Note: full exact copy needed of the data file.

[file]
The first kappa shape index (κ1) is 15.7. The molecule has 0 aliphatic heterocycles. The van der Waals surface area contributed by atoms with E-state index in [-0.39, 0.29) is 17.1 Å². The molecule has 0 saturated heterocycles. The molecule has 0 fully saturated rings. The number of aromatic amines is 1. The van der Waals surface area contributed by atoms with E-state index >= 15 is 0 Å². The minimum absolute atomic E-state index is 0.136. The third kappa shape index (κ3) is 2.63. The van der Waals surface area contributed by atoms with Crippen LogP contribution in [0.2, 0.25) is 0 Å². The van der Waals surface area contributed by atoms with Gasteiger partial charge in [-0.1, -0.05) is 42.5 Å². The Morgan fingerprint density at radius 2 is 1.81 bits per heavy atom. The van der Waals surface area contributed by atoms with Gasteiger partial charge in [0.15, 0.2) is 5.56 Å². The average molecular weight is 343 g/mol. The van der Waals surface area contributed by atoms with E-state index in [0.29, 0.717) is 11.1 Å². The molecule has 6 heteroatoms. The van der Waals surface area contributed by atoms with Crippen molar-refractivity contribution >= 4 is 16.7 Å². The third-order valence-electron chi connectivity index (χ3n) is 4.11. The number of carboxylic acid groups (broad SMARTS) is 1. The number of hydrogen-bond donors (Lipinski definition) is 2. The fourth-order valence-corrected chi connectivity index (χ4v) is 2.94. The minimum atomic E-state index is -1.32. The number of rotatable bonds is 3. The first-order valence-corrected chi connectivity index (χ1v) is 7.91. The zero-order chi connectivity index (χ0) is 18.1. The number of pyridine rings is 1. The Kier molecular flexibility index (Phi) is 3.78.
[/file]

The first kappa shape index (κ1) is 15.7. The molecule has 0 aliphatic heterocycles. The van der Waals surface area contributed by atoms with E-state index in [-0.39, 0.29) is 17.1 Å². The molecule has 0 saturated heterocycles. The molecule has 0 fully saturated rings. The number of aromatic amines is 1. The van der Waals surface area contributed by atoms with E-state index >= 15 is 0 Å². The minimum absolute atomic E-state index is 0.136. The third kappa shape index (κ3) is 2.63. The van der Waals surface area contributed by atoms with Crippen LogP contribution in [0.2, 0.25) is 0 Å². The van der Waals surface area contributed by atoms with Gasteiger partial charge in [-0.1, -0.05) is 42.5 Å². The Morgan fingerprint density at radius 2 is 1.81 bits per heavy atom. The van der Waals surface area contributed by atoms with Gasteiger partial charge in [0.15, 0.2) is 5.56 Å². The average molecular weight is 343 g/mol. The van der Waals surface area contributed by atoms with E-state index in [0.29, 0.717) is 11.1 Å². The molecule has 6 heteroatoms. The van der Waals surface area contributed by atoms with Crippen molar-refractivity contribution >= 4 is 16.7 Å². The third-order valence-electron chi connectivity index (χ3n) is 4.11. The number of carboxylic acid groups (broad SMARTS) is 1. The number of hydrogen-bond donors (Lipinski definition) is 2. The fourth-order valence-corrected chi connectivity index (χ4v) is 2.94. The minimum atomic E-state index is -1.32. The number of rotatable bonds is 3. The first-order valence-corrected chi connectivity index (χ1v) is 7.91. The zero-order chi connectivity index (χ0) is 18.1. The number of pyridine rings is 1. The Kier molecular flexibility index (Phi) is 3.78.